New Paper on Sunday: New face of WP? We’re just ordinary Joes say youth wing members

Ng Tze Yong


David Marshall

JB Jeyaretnam

Everyday folk: Mr Koh Choong Yong (far right) and Mr Bernard Chen.

Party hearty: Party chairman Sylvia Lim (far left) and secretary general Low Thia Khiang (far right) mingling with party supporters last night.

pictures | kenneth koh, ng sze yong

THE new face of opposition politics is one you might miss in a crowd.

Mr Koh Choong Yong, the 34-year-old vice-president of the Workers’ Party (WP) youth wing, is gently guiding his pregnant wife down the Marina Square escalator.

Mr Koh, who runs a two-man IT consultancy firm from his home, is carrying a square, brown canvas bag and wearing Crocs.

He drives a grey Nissan Latio.

He seems to have little in common with the firebrand opposition politicians of the past.

As WP turned 50 yesterday, the political observer might well ask what happened to the battle-scarred warriors of the past. Like former leader JB Jeyaretnam who used to hawk his book outside Centrepoint Shopping Centre.

But today’s young guns are more like Mr Bernard Chen, WP’s youth wing organising secretary.

The 21-year-old had come from Temasek Polytechnic, where he is into his second year studying leisure and resort management.

He said: “I see my role as offering an entry point of sorts for ordinary young people. I want to show them opposition politics is something very normal.”

An everyman politician as a counter to the elite figures offered by the ruling party?

“Many WP members aren’t the high-flying elites that get co-opted into the PAP but ordinary everyday folks you see in the coffee shops,” noted Dr Terence Chong, a sociologist with the Institute of South-east Asian Studies.

Ordinary Joes. No loudhailers. No theatrics. Quite different from the WP of 50 years ago. The party’s founder was firebrand lawyer David Marshall.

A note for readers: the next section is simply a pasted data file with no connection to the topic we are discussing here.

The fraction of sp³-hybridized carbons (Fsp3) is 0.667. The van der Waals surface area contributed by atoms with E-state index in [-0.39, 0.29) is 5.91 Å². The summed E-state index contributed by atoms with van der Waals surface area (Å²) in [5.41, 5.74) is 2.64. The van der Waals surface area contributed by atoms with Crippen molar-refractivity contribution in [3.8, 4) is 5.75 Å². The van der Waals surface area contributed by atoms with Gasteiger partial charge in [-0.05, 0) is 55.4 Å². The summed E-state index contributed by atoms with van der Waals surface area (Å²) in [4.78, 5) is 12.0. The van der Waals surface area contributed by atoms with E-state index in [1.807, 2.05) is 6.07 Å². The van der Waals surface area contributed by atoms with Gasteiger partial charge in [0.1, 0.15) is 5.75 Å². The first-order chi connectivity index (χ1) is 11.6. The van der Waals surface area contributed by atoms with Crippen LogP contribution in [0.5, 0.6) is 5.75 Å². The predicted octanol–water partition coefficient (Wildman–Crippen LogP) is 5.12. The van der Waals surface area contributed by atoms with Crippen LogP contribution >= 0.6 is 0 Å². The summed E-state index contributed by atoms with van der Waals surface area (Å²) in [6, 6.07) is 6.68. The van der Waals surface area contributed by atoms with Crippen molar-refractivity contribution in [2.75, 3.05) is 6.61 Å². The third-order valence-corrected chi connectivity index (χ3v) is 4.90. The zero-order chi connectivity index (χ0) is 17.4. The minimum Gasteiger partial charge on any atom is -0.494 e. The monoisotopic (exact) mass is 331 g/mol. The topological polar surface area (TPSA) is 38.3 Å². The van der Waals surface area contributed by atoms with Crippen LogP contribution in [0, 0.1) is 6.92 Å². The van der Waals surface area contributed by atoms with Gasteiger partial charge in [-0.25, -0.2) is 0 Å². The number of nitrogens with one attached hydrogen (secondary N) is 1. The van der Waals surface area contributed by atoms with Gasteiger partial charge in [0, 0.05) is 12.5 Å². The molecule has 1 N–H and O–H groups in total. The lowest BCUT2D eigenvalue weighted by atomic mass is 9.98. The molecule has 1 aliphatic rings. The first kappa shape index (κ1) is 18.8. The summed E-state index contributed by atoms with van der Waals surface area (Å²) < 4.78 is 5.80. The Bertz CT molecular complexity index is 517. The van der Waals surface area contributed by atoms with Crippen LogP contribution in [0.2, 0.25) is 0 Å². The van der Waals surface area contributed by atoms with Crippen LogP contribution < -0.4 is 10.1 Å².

WP did not have any seats in independent Singapore until 1981.

That was when Mr Jeyaretnam became the first opposition MP to enter Parliament since 1963.

WP embarked on a renewal process in later years, with rising star Low Thia Khiang, a Teochew-speaking businessman.

Today, WP has two members in Parliament: Mr Low, who has been MP for Hougang since 1991, and Ms Sylvia Lim, a Non-Constituency MP.

“The WP has a brand differentiation from SDA and SDP,” said Dr Chong.

“It is seen as the most cohesive opposition party today while SDP has a more confrontational strategy and the SDA has been rather quiet.”

But looking forward to the next 50 years, what’s the plan for succession?

Mr Koh readily admitted the party can’t attract the best.

“But then again, what do people mean by ‘the best’?” Mr Chen shoots back. “Academically?”

He played down the divide between WP’s youth wing and Young PAP.

To engage the post-65 Singaporean, Young PAP events have been held at hip places like Dragonfly and Indo-Chine.

Where do WP’s young guns hang out then?

“Hawker centres. KTVs, sometimes, when it’s someone’s birthday,” said Mr Chen.

Last night’s 50th anniversary dinner was held at Fortunate Restaurant on Toa Payoh Lorong 4.

The 700-odd well-wishers, many of them in their 50s, broke out in spontaneous cheers during the course of the night, as they tucked into shark’s fin, abalone and drunken prawns.

It resembled a boisterous wedding party. The audience was treated to a sideshow showing WP’s “birth”. Outside, old friends gathered for a smoke under giant red lanterns at the restaurant entrance.

Politics is not a high-brow business, said Mr Koh. It is about telling people how their lives are being affected.

Said Mr Chen: “People cannot join us for material benefits, to get their kid into the right school.

“Politics should be about helping Singaporean. Nothing else. Full stop.”

It’s not that Singaporeans are apathetic, said Mr Chen. They just don’t know what to do about their grievances.

“When people ask us how to join WP and we give them an application form, they’re surprised. They ask: Wah, so easy, ah?”

So what do these young guns want to do in WP? Mr Koh wants to increase environmental awareness while Mr Chen wants to engage the young.

But what about the economy, the main plank of Singapore’s success?

“A country is more than about budget surpluses and deficits. A country is about people and people have emotions,” said Mr Chen.

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